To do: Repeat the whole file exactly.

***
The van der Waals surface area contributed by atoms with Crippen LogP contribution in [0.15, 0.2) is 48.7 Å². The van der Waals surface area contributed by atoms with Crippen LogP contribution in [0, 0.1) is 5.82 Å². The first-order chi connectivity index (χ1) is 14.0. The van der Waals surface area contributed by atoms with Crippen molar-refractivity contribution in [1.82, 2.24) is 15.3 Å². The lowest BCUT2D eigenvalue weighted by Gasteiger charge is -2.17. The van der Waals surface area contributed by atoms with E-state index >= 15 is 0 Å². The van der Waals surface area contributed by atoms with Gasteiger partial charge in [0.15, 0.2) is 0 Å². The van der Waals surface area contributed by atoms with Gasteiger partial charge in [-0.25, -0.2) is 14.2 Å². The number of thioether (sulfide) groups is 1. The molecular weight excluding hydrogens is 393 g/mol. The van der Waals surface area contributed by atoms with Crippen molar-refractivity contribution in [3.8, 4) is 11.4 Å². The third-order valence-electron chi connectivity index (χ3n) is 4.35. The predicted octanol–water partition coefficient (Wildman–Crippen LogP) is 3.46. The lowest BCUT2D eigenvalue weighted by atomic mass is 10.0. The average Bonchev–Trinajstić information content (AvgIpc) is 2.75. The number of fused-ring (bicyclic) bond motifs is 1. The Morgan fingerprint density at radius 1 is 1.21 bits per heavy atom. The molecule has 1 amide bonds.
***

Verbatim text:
The van der Waals surface area contributed by atoms with Crippen LogP contribution in [0.15, 0.2) is 48.7 Å². The van der Waals surface area contributed by atoms with Crippen LogP contribution in [0, 0.1) is 5.82 Å². The first-order chi connectivity index (χ1) is 14.0. The van der Waals surface area contributed by atoms with Crippen molar-refractivity contribution in [1.82, 2.24) is 15.3 Å². The lowest BCUT2D eigenvalue weighted by Gasteiger charge is -2.17. The van der Waals surface area contributed by atoms with E-state index >= 15 is 0 Å². The van der Waals surface area contributed by atoms with Gasteiger partial charge in [0.15, 0.2) is 0 Å². The van der Waals surface area contributed by atoms with Gasteiger partial charge in [-0.25, -0.2) is 14.2 Å². The number of thioether (sulfide) groups is 1. The molecular weight excluding hydrogens is 393 g/mol. The van der Waals surface area contributed by atoms with Crippen molar-refractivity contribution in [3.8, 4) is 11.4 Å². The third-order valence-electron chi connectivity index (χ3n) is 4.35. The predicted octanol–water partition coefficient (Wildman–Crippen LogP) is 3.46. The lowest BCUT2D eigenvalue weighted by atomic mass is 10.0. The average Bonchev–Trinajstić information content (AvgIpc) is 2.75. The number of fused-ring (bicyclic) bond motifs is 1. The Morgan fingerprint density at radius 1 is 1.21 bits per heavy atom. The molecule has 1 amide bonds.